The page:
How Gas Station Doughnuts Inspired Timeshares' Songwriting

As the songs were coming together for their sophomore album, the members of punk quartet Timeshares felt like the band was settling into a stronger identity.

Already Dead, the follow-up to 2011’s Bearable, is a record of big guitars, sing-along melodies and recalls bands like the Replacements and Lucero, punk at the core, but willing to make some musical pivots as well.

“We learned a little more how to sound like ‘us.’ Whatever that is, I think it sounds more like a record we made than a record anyone could have made,” says guitarist Jon Hernandez. “It’s a product of learning how to play together as a band. We get each other’s ins and outs a little more and know how to write and play to each other’s strengths.”

The first spark of Already Dead emerged at a routine band rehearsal, at the tail end of about two steady years of touring for Bearable.

“We had a practice where we realized we hadn’t worked on new stuff for a long time,” Hernandez says. “At one point, we were just talking and I had an idea I was tossing around. That ended up being ‘The Bad Parts.’ We worked on it and finished it that day and that ended up being the first song for the record.

“It didn’t sound much like the stuff on the first record. It was never a conscious thing to do that. We never talked about a direction or anything. But when we finished that it kind of shaped the album,” he says.

Spread from Philadelphia to Brooklyn to Long Island, Hernandez, guitarist Jason Mosher, bassist Mike Natoli and drummer Eric Bedell now have six years as a band to draw on and decided to make that experience count. Writing collaboratively, they found themselves on the same page (“All of our heads were in the same crappy place,” Hernandez jokes).

“We’d spent so much time away from writing songs, whatever we’d compiled by that point, whatever direction we were going in as songwriters, it was working, thematically, tone wise,” he says. “We learned how to dig deeper into the influence pool, learned how to let things that were moving us musically manifest themselves on record.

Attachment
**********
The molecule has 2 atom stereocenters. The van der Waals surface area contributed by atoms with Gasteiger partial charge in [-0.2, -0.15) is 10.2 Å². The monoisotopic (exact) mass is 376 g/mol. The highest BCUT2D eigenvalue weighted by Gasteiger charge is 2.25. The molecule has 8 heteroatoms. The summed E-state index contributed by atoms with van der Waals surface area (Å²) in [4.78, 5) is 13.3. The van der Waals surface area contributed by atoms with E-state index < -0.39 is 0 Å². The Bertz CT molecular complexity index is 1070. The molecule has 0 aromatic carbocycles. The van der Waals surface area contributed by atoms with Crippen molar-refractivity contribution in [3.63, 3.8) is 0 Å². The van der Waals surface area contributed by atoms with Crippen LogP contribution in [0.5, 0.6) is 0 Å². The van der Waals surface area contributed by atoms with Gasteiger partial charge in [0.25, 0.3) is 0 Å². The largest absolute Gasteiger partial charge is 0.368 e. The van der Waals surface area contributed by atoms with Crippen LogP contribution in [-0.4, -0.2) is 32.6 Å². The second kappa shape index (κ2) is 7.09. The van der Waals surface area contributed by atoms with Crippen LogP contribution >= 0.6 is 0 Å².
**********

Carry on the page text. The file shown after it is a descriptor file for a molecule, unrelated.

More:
“As a band with four songwriters, it’s a lucky break when things are cohesive, but the pieces fell into place. We all knew that, regardless of whether the dialogue was happening between us that we liked what we were doing. I felt especially on this one, all of us were coming at it from a similar perspective.”

What ties the songs on Already Dead together, and it’s no accident, is a sort of “what-now” optimism.

“Lyrically, the first record we did was just a record saying ‘What the fuck do I do now?’ This one ended up being about the attempt to figure out what to do now, the attempt to make things better,” Hernandez says.

That mentality comes from the album title, an inside joke that the band had long before they had compiled a batch of songs. On tour, Natoli had a bad habit of buying gas station doughnuts and when he’d eat them, Bedell would lean over in jest and check his pulse. “Already dead” was the general diagnosis, which became a running joke, applied to anything stupid the band might do on tour.

“It doesn’t matter, already dead,” Hernandez says. “It’s sort of this silly thing we made empowering. It’s a really stupid version of carpe diem.”

Timeshares are scheduled to perform Sunday, October 18, at Yucca Tap Room in Tempe. 
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Eric is a freelance writer covering music, travel, science, and food and drink.
Contact: Eric Swedlund